The Royal Navy Gears Up for War
This week we commemorate the centenary of the loss of HMS Fisgard II on 17 September 1914, an example of a vessel designated under the Protection of Military Remains Act 1986.
Built as the Audacious-class steamer HMS Invincible on the Clyde in 1870, she started out as an ironclad with a central battery of armament, rather than the broadside arrangement of guns, which had been so typical of the sailing fighting ship, and thus marks a point in the evolution of the 19th century Royal Navy.
As with other superseded warships before and since, when no longer suitable for frontline warfare she continued in service in less active roles. By 1906 she had joined her sister ship HMS Audacious, renamed Fisgard I, at HMS Fisgard, a navy training establishment for engineers at Portsmouth, becoming Fisgard II: four Fisgard hulks, all former warships, made up the establishment.
In 1914 a pressing need to train men up for wartime naval duty became apparent, and to that end, although Fisgard II was on the disposal list, she was instead retained and despatched for Scapa Flow in September.
While under tow in the Channel it was seen that water was coming in through her hawse-pipes, so that Fisgard II and her tugs all turned about for Portland. Before they could make it, she foundered relatively close to safety within 3 miles SSW of the Bill of Portland, with the loss of 14 hands from the 64-strong crew.
Contemporary newspapers noted approvingly that: ‘Discipline was maintained throughout. Every man was cool and good order was kept to the last.’ The Coroner, however, did not mince his words: ‘ . . . the ship was entirely unfitted for the sea. The Admiralty might just as well have put the men into a tub and towed them into the Channel and then wonder why they lost their lives. It did not seem right to send out a ship in such a condition.’ (1)
Fisgard II was therefore lost not to war causes nor in action, but to the exigencies of a war to which she was by now ill-suited.
She would not be the first, nor the last, hulked naval vessel to be lost while under tow: they were vulnerable because they lacked the necessary propulsion to manoeuvre out of trouble. This point was picked up by a survivor at the inquest, who drew attention to her lack of steering gear. Nor was she the only training ship that got into trouble at sea, but the tale of training ships is an interesting one in its own right, which will be told in another post.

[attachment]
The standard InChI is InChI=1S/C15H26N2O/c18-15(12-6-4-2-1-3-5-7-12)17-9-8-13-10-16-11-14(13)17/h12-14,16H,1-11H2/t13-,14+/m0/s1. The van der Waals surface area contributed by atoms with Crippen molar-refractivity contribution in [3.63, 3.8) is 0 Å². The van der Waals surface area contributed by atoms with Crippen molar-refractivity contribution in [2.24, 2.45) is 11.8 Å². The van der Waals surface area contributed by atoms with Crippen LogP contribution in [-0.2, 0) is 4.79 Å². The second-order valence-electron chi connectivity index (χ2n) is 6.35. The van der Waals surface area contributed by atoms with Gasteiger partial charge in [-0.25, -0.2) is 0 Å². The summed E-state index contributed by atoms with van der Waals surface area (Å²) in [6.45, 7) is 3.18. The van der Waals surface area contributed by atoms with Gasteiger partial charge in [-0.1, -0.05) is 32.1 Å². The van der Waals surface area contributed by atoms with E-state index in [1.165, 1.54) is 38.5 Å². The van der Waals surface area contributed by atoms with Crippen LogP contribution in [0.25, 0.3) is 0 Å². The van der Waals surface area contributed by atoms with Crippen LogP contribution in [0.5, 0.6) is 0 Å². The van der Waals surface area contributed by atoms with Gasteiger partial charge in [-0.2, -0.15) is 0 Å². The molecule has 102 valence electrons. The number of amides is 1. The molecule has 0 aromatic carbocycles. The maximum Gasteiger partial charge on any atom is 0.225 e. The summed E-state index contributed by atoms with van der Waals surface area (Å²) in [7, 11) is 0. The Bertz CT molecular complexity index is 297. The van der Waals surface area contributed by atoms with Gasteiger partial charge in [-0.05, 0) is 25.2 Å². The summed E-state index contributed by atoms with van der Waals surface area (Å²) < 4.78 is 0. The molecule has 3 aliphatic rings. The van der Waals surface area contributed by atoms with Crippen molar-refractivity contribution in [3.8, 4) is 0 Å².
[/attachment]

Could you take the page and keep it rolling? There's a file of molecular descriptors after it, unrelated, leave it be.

(1) The Times, 19 September 1914, No.40,640, p3
8 thoughts on “No.64: HMS Fisgard II (Diary of the War at Sea No.2)”
Reblogged this on Simple Things and commented:
An amazing story and photo
My great grandfather (Charles Drinkwater Allen) was a survivor of this shipwreck. He was a dockyard fitter sent out with the ship’s crew. He swam towards shore and was fortunately picked up by rescuers.
Thank you very much for your comment – your great-grandfather must have been very relieved to be plucked out of the water. Was he picked up by the tugs, or the Crown of Galicia, which stood by? I felt it was important to showcase stories of the war at sea in all its aspects, to raise awareness of the sea as part of the Home Front in the First World War.
I’m very glad to hear from you and to know that descendants of those who were there at the time are reading this blog.
We think he may have been picked up by Crown of Galicia but trying to find out more. My mum says he kept swimming because he had an image of his young daughter (my grandma) in his mind. Apparently there was a photo of the survivors. It could be that a local newspaper has a copy.
What a will to live your great-grandfather had! The official archive will almost certainly tell you which ship picked him up as survivors of shipwreck were normally debriefed, particularly where naval vessels were concerned. http://discovery.nationalarchives.gov.uk/details/r/C4780013 – and it’s possible the photograph could be there too. I suspect such a photograph could well either have been taken semi-officially or by a local resident who had a sense of occasion. Papers of the time were not heavy on photos, even in the major national dailies, but many photographs of that nature were often published after the war. There was a huge appetite for naval memoirs, which were published in the 1920s and 1930s. I do hope you manage to track the photo down.
My wife’s uncle – George Sidney Hammond, dockyard shipwright was a survivor – I have two photographs
How interesting. Would you be able to share the photos please? Do you have them scanned?
If you are happy to share them, Mike, we would be happy to upload them with an appropriate copyright notice.